Johnson and McCabe have initiated proceedings with the U.S. trademark office to have the filing voided; Wolan won’t discuss the dispute in detail. “I am confident I am within my legal rights,” he says, “and they are going to spend a lot of money on legal bills for nothing.” Sanders McNew, an attorney counseling Johnson and McCabe, thinks otherwise: “What Alan is doing is a clear infringement of GoCard/Chicago’s right to use the GoCard name
in Chicago.” McNew thinks Wolan should pay GoCard/Chicago a fair-market price for its business (according to his estimate, the company is worth $100,000), use a different name in Chicago, or get out of the market altogether.
The two partners also claim that Hagen, Wolan’s representative, told restaurateurs that GoCard/Chicago was going out of business and that Wolan’s operation would be taking over for it. Wolan vehemently denies any such tactics. “I would immediately fire anyone who did that,” he says. But Sergio Sanchez, general manager of the Twisted Lizard restaurant at Sheffield and Armitage, insists that Wolan’s representative did make such statements. “They said they were the original GoCard and were going to take the place of GoCard/Chicago,” he says. Johnson and McCabe claim they’ve been forced to call all their restaurant partners to explain the situation.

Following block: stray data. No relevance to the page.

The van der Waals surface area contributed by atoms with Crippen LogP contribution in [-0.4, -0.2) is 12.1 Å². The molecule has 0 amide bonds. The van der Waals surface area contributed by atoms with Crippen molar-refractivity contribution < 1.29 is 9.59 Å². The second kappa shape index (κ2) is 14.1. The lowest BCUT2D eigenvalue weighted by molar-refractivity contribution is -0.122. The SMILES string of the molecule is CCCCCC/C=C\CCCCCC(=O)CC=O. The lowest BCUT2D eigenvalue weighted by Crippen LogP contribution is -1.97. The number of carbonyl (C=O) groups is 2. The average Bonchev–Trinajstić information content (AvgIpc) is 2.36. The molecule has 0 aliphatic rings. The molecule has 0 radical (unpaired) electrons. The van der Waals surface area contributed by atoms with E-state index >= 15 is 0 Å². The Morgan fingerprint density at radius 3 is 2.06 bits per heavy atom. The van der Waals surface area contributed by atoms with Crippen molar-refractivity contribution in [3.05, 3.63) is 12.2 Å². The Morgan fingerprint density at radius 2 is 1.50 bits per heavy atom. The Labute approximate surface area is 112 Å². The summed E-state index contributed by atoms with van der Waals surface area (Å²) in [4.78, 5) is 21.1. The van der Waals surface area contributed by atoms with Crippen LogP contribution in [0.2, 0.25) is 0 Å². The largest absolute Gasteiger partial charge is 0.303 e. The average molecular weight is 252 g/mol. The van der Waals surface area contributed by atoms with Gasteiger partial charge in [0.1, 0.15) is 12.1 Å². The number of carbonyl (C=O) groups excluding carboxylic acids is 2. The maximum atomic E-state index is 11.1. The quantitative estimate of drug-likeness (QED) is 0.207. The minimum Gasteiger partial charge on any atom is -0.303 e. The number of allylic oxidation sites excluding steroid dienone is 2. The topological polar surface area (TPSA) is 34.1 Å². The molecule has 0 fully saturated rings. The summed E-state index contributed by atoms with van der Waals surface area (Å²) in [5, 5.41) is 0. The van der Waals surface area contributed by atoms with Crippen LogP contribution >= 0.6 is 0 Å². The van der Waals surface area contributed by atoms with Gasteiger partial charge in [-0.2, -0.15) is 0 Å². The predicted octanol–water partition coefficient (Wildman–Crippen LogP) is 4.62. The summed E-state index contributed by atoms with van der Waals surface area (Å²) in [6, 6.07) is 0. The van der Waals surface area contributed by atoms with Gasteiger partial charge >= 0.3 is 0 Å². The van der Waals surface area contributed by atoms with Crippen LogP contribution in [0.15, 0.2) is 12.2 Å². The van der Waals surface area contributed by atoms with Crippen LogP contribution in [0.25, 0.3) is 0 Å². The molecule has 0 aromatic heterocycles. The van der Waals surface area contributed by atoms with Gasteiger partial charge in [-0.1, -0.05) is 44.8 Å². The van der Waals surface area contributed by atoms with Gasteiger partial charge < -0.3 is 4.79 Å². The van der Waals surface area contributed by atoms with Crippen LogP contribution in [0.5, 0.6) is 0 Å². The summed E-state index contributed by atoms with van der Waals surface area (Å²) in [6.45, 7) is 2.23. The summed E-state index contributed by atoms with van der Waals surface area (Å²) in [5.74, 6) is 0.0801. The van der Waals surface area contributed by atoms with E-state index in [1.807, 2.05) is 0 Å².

Neither woman believes that Wolan will walk away without a fight–by their estimate he’s already placed his racks in about 90 Chicago restaurants. But they say they’ll do whatever it takes to protect their business. “What Alan is doing is clearly designed to confuse the marketplace,” says Johnson. She and McCabe plan to sue Wolan for interfering in their business. Many of their restaurant partners are rooting for the duo. “I have been with Portia and Holly since they began their company,” says Sanchez, “and I believe in loyalty.”
Art accompanying story in printed newspaper (not available in this archive): Portia Johnson and Kelly McCabe photo by J.B. Spector.